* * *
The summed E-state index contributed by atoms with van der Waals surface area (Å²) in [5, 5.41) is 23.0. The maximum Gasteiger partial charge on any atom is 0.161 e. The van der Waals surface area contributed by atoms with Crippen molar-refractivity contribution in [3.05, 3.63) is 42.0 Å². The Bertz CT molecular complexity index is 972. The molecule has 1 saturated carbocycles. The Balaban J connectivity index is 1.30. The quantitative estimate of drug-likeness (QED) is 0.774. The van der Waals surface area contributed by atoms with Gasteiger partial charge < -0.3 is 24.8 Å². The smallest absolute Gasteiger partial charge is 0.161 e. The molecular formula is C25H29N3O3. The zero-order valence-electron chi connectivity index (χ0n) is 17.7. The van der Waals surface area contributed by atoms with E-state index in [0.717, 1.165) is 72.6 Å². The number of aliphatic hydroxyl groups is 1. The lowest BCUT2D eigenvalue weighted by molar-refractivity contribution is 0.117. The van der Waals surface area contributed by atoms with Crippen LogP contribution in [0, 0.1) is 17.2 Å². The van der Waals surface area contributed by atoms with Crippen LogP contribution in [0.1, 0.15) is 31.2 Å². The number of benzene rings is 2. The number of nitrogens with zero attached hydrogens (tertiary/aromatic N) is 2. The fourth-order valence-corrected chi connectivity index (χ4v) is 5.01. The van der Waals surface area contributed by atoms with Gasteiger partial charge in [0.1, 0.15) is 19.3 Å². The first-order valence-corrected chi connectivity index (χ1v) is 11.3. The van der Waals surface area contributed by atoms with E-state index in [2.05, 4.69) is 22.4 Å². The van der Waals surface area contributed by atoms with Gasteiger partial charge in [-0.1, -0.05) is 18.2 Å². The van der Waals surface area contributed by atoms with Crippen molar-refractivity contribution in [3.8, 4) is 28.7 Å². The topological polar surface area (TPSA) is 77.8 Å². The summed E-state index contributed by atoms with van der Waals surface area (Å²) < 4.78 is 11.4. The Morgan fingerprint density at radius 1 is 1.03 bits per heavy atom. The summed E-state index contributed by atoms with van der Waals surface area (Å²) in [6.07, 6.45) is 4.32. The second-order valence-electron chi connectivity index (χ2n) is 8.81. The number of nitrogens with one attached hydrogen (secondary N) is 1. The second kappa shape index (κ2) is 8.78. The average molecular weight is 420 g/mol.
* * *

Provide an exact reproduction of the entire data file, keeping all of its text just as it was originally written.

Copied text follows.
The summed E-state index contributed by atoms with van der Waals surface area (Å²) in [5, 5.41) is 23.0. The maximum Gasteiger partial charge on any atom is 0.161 e. The van der Waals surface area contributed by atoms with Crippen molar-refractivity contribution in [3.05, 3.63) is 42.0 Å². The Bertz CT molecular complexity index is 972. The molecule has 1 saturated carbocycles. The Balaban J connectivity index is 1.30. The quantitative estimate of drug-likeness (QED) is 0.774. The van der Waals surface area contributed by atoms with Gasteiger partial charge < -0.3 is 24.8 Å². The smallest absolute Gasteiger partial charge is 0.161 e. The molecular formula is C25H29N3O3. The zero-order valence-electron chi connectivity index (χ0n) is 17.7. The van der Waals surface area contributed by atoms with E-state index in [0.717, 1.165) is 72.6 Å². The number of aliphatic hydroxyl groups is 1. The lowest BCUT2D eigenvalue weighted by molar-refractivity contribution is 0.117. The van der Waals surface area contributed by atoms with Crippen LogP contribution in [0, 0.1) is 17.2 Å². The van der Waals surface area contributed by atoms with Crippen LogP contribution in [0.1, 0.15) is 31.2 Å². The number of benzene rings is 2. The number of nitrogens with zero attached hydrogens (tertiary/aromatic N) is 2. The fourth-order valence-corrected chi connectivity index (χ4v) is 5.01. The van der Waals surface area contributed by atoms with Gasteiger partial charge in [0.1, 0.15) is 19.3 Å². The first-order valence-corrected chi connectivity index (χ1v) is 11.3. The van der Waals surface area contributed by atoms with E-state index in [2.05, 4.69) is 22.4 Å². The van der Waals surface area contributed by atoms with Gasteiger partial charge in [-0.1, -0.05) is 18.2 Å². The van der Waals surface area contributed by atoms with Crippen molar-refractivity contribution in [3.8, 4) is 28.7 Å². The topological polar surface area (TPSA) is 77.8 Å². The summed E-state index contributed by atoms with van der Waals surface area (Å²) < 4.78 is 11.4. The Morgan fingerprint density at radius 1 is 1.03 bits per heavy atom. The summed E-state index contributed by atoms with van der Waals surface area (Å²) in [6.07, 6.45) is 4.32. The second-order valence-electron chi connectivity index (χ2n) is 8.81. The number of nitrogens with one attached hydrogen (secondary N) is 1. The second kappa shape index (κ2) is 8.78. The average molecular weight is 420 g/mol.